– Sales skills are transferable. Being able to list your selling skills and experience on your CV will make you a more attractive candidate.
Sales boost your confidence
– Regardless of whether you’re naturally outgoing, talking to potential clients and customers will force you to step outside your comfort zone, and that will boost your confidence.
– Employers like to see candidates who have the power of persuasion, so showing that you can sell proves you’re confident and personable.
You get to meet lots of people
– When you work in sales, you get to meet people from all walks of life.
– If you’re sociable then sales is an ideal job for you, with lots of opportunities to network and make useful contacts.
– In a sales role, you’re the face and voice of your company.
– There’s real satisfaction to be gained by watching the sales figures rolling in, and many organisations will offer rewards and incentives to the person who can clock up the most sales.
– An important skill in sales is knowing the service/ product you are selling and learning about the industry.
– Working in sales requires making decisions, negotiating and acting quickly to keep people interested in the proposition.
Every day is different
– You’ll likely be working with new clients and customers every day, making every day in sales very different.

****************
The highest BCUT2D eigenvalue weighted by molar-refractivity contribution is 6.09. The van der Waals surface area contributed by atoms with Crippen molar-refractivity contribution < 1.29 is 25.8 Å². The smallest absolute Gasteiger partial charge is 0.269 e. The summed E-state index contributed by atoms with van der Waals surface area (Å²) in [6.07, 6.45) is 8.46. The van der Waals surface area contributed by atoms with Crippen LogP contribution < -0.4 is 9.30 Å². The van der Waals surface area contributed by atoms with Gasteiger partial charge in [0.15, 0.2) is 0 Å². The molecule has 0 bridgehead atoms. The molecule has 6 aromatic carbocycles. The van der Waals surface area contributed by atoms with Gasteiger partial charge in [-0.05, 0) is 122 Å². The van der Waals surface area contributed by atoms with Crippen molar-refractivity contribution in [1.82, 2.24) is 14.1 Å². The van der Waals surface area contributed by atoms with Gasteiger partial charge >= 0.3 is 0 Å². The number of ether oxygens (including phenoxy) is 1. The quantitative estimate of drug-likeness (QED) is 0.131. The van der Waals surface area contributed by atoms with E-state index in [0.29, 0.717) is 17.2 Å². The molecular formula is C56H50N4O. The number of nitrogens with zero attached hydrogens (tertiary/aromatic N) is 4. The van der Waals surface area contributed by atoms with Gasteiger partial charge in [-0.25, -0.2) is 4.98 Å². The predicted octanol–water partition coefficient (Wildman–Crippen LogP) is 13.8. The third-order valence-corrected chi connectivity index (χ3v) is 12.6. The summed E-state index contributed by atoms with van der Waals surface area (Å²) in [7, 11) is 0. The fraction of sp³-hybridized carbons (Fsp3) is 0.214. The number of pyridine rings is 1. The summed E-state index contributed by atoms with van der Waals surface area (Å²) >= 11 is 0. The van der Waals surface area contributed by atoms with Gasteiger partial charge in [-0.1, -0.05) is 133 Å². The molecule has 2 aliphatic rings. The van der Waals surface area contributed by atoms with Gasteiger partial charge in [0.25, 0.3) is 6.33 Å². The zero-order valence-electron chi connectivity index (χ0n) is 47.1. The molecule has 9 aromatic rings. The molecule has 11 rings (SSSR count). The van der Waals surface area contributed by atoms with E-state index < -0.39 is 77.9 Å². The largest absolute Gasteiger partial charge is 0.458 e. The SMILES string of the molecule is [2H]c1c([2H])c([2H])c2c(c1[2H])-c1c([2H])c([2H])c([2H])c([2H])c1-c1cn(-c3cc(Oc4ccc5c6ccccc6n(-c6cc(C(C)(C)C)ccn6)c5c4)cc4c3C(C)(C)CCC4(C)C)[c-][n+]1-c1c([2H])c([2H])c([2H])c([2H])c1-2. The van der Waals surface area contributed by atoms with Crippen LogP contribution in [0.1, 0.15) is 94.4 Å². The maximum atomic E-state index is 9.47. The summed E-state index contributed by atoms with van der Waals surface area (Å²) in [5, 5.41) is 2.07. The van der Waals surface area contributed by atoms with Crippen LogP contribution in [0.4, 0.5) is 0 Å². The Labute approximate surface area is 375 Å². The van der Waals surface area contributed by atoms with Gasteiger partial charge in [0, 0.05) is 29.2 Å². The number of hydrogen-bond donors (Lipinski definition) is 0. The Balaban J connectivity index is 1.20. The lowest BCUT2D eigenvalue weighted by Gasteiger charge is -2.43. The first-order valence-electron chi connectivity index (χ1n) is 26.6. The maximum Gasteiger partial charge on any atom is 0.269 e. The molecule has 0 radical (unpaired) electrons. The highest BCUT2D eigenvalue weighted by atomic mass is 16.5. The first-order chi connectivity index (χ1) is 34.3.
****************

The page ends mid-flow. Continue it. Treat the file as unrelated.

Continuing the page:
Interviews with 2 sales people
Lee Dobson: From Sales to COO
If you were to ask me what I wanted to do with my career when I left education, then you would have been faced with a shrug of the shoulders.
A rule I’ve always lived by is to never say no to new opportunities, so when I saw that Bulldog Digital Media were looking for a Sales Executive back in 2013, I bit the bullet and applied. 21-year-old me had very little sales experience (apart from customer service at my part-time job), and I was certain that it meant being on the phones 24/7 trying to pitch something I knew nothing about. I couldn’t have been more wrong!
I went in with an open mind. I soon learnt that working in sales provides you with an excellent chance to make great money, grow your skills, gain confidence and meet amazing people.
Fast forward to now and I am COO of the company, which is a job title I never thought I’d achieve at the age of 25. This wouldn’t have been made possible if I rejected a job opportunity purely because I turned my nose up at the idea of sales.
The weird thing is, a lot of people have the misconception that you can only go in to sales if you’re a loud person that can ‘sell any object in the room’. Truth is, if you’re passionate about what you’re selling, then you’re going to be a better sales person because of it.
I can’t stress enough how grateful I am for going in to sales, and I certainly would not be COO of an extremely successful digital marketing agency if I opted against it.
Martin Stenberg, Head of Sales
In January 2017, I took a position of Head of Sales at Mentimeter, with the ambition to build a world-class sales team and we were named Sweden’s fastest growing startup in the spring of 2018. I’ve seen Mentimeter grow from 10 to over 25 million current users with customers in 100 countries.
I have always found sales to be a rewarding and fun line of work, since I can use my creativity and curiosity to help other people to solve their business challenges. You need a split brain of thinking and the ability to take action and make decision at fast pace.